Loyal viewers of the ABC’s Media Watch could be forgiven for thinking the usually independent-minded guardian of Australian news coverage was hijacked by right-wing property developers. On Monday September 8, less than one week before NSW local government elections, broadcaster Jonathan Holmes accused an independent community newspaper in Ryde of only covering an anti-development point of view to the detriment of an unpopular, sitting Mayor. God forbid.
For more than 90 years The Weekly Times (TWT) has served residents and small business owners in the North Western Districts of Sydney — making it one of Australia’s oldest surviving independent community newspapers. For the last 33 years, TWT has been owned by John Booth, an old fashioned newspaper publisher, who has been in a David and Goliath battle with the pro-development Liberal Mayor, Artin Etmekdjian. This year Ryde’s Mayor used his casting vote to break a six-six tie, approving a controversial plan to award a large chunk of publicly owned land to Lend Lease for redevelopment. Under the plan, Council would have given the transnational corporation 60 per cent of the publicly owned Ryde Civic Centre along with a $5.8 million cash down payment to Lend Lease, and a $35 million loan to build high rises at the site. Council also agreed to spend $15 million relocating its offices during the reconstruction. Many local residents were outraged by the terms of the deal.
The controversial proposal was put on exhibition in August of last year. When the matter appeared before Council, the anti-developer block of councillors stalled the sale of publicly owned real estate by seeking to have the General Manager removed by complaining to ICAC about the backroom deal and by staging walk outs when Council votes were called, thus facing Supreme Court action. Through it all, TWT published angry letters from local readers opposed to the deal and took a pro-community, anti-development stand, which no doubt irked the pro-big business Mayor.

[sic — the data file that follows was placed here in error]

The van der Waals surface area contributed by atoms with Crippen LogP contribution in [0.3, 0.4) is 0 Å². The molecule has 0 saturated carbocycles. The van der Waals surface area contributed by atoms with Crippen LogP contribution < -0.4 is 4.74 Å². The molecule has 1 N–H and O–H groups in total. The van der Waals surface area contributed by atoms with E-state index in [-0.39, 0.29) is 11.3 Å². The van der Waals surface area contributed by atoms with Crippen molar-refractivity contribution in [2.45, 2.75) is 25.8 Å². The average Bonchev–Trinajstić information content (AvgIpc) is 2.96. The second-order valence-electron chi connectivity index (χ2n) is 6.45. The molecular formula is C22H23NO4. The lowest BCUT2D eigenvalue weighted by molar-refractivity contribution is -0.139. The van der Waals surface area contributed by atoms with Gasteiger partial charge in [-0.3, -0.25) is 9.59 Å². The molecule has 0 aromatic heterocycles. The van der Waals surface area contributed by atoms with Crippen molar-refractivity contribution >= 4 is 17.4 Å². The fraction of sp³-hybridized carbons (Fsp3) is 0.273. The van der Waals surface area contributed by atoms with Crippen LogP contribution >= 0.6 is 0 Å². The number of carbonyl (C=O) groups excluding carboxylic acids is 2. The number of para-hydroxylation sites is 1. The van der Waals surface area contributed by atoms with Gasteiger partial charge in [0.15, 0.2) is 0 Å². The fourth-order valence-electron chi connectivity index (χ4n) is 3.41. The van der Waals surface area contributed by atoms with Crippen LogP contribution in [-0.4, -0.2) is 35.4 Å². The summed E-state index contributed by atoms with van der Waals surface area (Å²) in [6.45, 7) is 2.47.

At the end of last year the Mayor retaliated against TWT’s coverage by using his casting vote to break another six-six Council deadlock. As a result of his vote, Council advertising for Ryde Council moved away from TWT, a locally owned and operated newspaper to the Cumberland newspaper chain, owned by News Limited, the Australian subsidiary of an international media conglomerate, registered in the US state of Delaware. It should not come as a surprise that the same block of councillors who voted to give Lend Lease public land for redevelopment at the expense of small locally owned retail tenants would also vote to shift Council advertising away from a small local community newspaper publisher.
But that did not concern Media Watch’s Jonathan Holmes. No doubt tipped off by Liberal Party sources in the lead up to a heated local election, Holmes thought he smelled a rat, implying the owner of TWT was acting out of financial self-interest by refusing to support politicians who put large corporate interests above the local interests of Ryde residents. God Forbid.
In the end, local voters in Ryde had the last say. Opposed to ugly high rises in their suburban area and no doubt deterred by the experience of neighbouring Willoughby Council, who is projecting a $110 million deficit after a similar redevelopment in Chatswood, the voters threw out the sitting Mayor, instead giving an anti-development Council an outright majority. If TWT had anything to do with the election outcome, all the more power to the local press! With any luck the new Council will return local advertising revenues to the locally-owned newspaper generating local news coverage and jobs, while supporting the local economy. In the meantime, Jonathan Holmes should go back to picking on the big boys.